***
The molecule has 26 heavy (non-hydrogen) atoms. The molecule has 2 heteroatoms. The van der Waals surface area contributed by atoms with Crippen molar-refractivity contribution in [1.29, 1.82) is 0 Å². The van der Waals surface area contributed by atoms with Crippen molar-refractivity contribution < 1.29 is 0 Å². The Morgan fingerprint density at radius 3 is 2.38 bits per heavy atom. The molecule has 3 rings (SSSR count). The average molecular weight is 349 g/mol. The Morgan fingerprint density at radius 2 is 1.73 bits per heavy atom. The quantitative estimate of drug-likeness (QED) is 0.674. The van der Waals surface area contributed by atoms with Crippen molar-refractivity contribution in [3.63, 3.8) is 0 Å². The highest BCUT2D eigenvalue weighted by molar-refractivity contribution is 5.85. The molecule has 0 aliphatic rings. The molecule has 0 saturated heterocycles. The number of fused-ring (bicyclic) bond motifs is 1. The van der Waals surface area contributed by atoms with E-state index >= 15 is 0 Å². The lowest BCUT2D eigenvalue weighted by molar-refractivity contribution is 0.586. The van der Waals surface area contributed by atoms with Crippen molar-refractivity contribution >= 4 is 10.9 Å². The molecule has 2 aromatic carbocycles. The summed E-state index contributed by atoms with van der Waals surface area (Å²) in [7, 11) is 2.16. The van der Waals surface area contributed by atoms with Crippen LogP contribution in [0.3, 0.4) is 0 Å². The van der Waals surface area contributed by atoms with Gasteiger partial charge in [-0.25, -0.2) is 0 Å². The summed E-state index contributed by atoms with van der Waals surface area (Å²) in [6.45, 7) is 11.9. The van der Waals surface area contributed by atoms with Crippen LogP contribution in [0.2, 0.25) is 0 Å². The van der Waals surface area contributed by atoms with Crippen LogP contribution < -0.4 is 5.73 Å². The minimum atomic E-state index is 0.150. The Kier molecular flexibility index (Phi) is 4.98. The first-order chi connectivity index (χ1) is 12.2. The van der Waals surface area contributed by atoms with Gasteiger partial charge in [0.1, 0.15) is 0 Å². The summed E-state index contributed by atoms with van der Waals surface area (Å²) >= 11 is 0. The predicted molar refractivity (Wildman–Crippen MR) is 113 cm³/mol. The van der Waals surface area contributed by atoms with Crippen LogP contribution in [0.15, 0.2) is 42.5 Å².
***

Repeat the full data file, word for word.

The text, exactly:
The molecule has 26 heavy (non-hydrogen) atoms. The molecule has 2 heteroatoms. The van der Waals surface area contributed by atoms with Crippen molar-refractivity contribution in [1.29, 1.82) is 0 Å². The van der Waals surface area contributed by atoms with Crippen molar-refractivity contribution < 1.29 is 0 Å². The Morgan fingerprint density at radius 3 is 2.38 bits per heavy atom. The molecule has 3 rings (SSSR count). The average molecular weight is 349 g/mol. The Morgan fingerprint density at radius 2 is 1.73 bits per heavy atom. The quantitative estimate of drug-likeness (QED) is 0.674. The van der Waals surface area contributed by atoms with Crippen molar-refractivity contribution in [3.63, 3.8) is 0 Å². The highest BCUT2D eigenvalue weighted by molar-refractivity contribution is 5.85. The molecule has 0 aliphatic rings. The molecule has 0 saturated heterocycles. The number of fused-ring (bicyclic) bond motifs is 1. The van der Waals surface area contributed by atoms with E-state index >= 15 is 0 Å². The lowest BCUT2D eigenvalue weighted by molar-refractivity contribution is 0.586. The van der Waals surface area contributed by atoms with Crippen molar-refractivity contribution >= 4 is 10.9 Å². The molecule has 2 aromatic carbocycles. The summed E-state index contributed by atoms with van der Waals surface area (Å²) in [7, 11) is 2.16. The van der Waals surface area contributed by atoms with Crippen LogP contribution in [0.3, 0.4) is 0 Å². The van der Waals surface area contributed by atoms with Gasteiger partial charge in [-0.25, -0.2) is 0 Å². The summed E-state index contributed by atoms with van der Waals surface area (Å²) in [6.45, 7) is 11.9. The van der Waals surface area contributed by atoms with Crippen LogP contribution in [0.2, 0.25) is 0 Å². The van der Waals surface area contributed by atoms with Crippen LogP contribution < -0.4 is 5.73 Å². The minimum atomic E-state index is 0.150. The Kier molecular flexibility index (Phi) is 4.98. The first-order chi connectivity index (χ1) is 12.2. The van der Waals surface area contributed by atoms with Gasteiger partial charge in [0.1, 0.15) is 0 Å². The summed E-state index contributed by atoms with van der Waals surface area (Å²) >= 11 is 0. The predicted molar refractivity (Wildman–Crippen MR) is 113 cm³/mol. The van der Waals surface area contributed by atoms with Crippen LogP contribution in [0.15, 0.2) is 42.5 Å².